This time, the focus is on the thermal conductivity of unfilled plastics. There are hundreds of them, so only a small selection can be presented. From a thermal point of view, plastics are a notoriously difficult family. Different sources show large variations in the thermal conductivity, and handbooks provide a range of values for many materials instead of a single value.
The reasons are manifold. Noteworthy is the variation in density, as is clearly demonstrated by the values for polyethylene in the table below. Another important and often overlooked source of (anisotropic) variation in injection-molded plastics is the speed of injection. Research has shown that it is possible to achieve “metallic” values at extreme speeds due to the stretching of the polymer chains in the direction of flow.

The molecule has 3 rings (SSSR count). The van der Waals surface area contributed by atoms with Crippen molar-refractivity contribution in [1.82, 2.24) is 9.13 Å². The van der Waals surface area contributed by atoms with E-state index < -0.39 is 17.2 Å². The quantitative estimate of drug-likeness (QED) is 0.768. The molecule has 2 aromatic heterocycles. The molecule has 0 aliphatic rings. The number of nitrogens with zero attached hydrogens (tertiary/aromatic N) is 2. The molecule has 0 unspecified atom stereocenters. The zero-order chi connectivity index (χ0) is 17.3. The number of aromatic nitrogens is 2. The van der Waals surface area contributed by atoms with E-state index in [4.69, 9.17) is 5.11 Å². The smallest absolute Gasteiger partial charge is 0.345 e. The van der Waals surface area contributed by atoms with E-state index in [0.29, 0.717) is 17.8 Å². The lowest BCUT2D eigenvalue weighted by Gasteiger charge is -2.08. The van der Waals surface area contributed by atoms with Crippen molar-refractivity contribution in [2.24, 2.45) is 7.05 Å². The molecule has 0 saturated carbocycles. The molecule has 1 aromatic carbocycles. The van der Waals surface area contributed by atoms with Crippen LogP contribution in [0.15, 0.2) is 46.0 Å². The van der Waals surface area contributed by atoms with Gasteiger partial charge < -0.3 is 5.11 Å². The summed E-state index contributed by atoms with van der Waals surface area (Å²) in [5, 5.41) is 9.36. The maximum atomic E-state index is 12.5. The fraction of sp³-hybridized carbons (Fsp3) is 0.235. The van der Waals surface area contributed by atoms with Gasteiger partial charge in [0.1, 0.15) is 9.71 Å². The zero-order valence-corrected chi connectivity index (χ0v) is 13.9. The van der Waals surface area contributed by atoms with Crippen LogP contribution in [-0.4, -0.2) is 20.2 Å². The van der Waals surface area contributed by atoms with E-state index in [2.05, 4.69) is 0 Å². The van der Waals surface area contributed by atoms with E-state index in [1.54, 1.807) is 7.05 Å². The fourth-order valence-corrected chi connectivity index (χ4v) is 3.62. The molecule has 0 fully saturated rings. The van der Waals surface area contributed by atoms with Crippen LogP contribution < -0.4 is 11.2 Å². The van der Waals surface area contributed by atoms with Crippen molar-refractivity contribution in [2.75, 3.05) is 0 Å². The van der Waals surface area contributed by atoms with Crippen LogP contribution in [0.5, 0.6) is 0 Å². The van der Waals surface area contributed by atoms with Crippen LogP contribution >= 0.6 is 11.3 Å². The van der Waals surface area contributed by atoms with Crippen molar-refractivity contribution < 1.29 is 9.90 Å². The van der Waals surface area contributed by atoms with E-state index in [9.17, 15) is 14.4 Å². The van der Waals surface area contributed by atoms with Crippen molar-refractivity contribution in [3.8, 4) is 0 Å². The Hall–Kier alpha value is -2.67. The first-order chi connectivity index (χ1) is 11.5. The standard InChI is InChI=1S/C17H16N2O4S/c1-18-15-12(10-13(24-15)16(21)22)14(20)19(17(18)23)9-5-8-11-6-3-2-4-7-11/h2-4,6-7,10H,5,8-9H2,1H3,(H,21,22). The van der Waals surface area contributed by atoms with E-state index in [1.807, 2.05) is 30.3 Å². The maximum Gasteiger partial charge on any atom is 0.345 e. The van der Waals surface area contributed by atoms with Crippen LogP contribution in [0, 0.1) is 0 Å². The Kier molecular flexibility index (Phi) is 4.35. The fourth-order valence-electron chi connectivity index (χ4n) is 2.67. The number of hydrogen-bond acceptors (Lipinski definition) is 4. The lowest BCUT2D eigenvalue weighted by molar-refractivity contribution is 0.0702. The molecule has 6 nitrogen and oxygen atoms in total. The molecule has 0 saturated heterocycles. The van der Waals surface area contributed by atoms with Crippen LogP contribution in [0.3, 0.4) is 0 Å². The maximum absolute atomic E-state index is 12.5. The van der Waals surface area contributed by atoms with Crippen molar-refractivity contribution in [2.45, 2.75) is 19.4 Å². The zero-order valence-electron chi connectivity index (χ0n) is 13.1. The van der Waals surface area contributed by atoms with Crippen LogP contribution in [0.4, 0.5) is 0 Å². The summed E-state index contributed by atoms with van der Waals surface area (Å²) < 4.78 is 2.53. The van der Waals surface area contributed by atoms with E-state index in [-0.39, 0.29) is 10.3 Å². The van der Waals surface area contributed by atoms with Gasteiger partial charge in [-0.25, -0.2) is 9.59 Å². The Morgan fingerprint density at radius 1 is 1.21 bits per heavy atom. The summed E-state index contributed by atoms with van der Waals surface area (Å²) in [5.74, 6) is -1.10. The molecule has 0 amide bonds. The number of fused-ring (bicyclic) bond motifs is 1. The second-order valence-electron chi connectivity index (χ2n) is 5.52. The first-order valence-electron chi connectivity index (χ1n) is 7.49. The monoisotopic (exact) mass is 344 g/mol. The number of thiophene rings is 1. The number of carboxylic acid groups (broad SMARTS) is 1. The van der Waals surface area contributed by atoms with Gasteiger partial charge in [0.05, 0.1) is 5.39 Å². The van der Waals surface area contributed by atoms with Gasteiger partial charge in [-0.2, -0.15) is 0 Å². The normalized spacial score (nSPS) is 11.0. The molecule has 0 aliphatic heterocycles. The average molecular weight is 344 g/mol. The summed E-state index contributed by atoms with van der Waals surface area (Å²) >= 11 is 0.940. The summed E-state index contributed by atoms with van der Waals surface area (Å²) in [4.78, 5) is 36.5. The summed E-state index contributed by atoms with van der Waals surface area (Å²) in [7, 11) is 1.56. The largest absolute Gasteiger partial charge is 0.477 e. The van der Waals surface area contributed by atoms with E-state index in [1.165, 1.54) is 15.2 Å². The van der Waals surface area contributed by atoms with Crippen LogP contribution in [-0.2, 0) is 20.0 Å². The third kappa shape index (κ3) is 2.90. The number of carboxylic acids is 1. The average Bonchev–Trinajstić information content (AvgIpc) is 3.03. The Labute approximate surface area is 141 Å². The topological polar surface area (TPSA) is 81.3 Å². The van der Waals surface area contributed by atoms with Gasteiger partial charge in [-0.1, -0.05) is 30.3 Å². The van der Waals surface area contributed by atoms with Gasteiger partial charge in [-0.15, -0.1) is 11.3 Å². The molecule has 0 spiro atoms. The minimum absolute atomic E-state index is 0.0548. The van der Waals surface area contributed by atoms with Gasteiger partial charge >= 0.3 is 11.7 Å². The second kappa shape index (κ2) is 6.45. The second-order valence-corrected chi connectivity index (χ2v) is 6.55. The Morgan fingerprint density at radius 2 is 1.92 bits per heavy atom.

|Polyaramide||Kevlar, Nomex fibers||0.04-0.13|
|Polyethylene terephthalate||PET, Polyester||0.15-0.4|
|Polyethylene L||Low density||0.33|
|Polyethylene HD||High density||0.45-0.52|
|Polymethylmethacrylate||PMMA,Acrylic, Perspex, Plexiglass||0.17-0.19|
|Polyphenylene oxide||PPO, Noryl||0.22|
The table also shows an interesting range in thermal conductivity from a thermal engineering point of view. For example, the difference between polyimide and HD-polyethylene is a factor of five, which corresponds to the difference between natural and forced convection from a heat transfer capability point of view.
All values in the table are defined at room temperature. As a rule-of-thumb, the thermal conductivity increases with a few percent in the range 0-100°C. Only below very low temperatures (typically 40K), plastics show a clear decrease, in sharp contrast with metals that exhibit a very impressive increase (Al: >13,000 W/m2K!).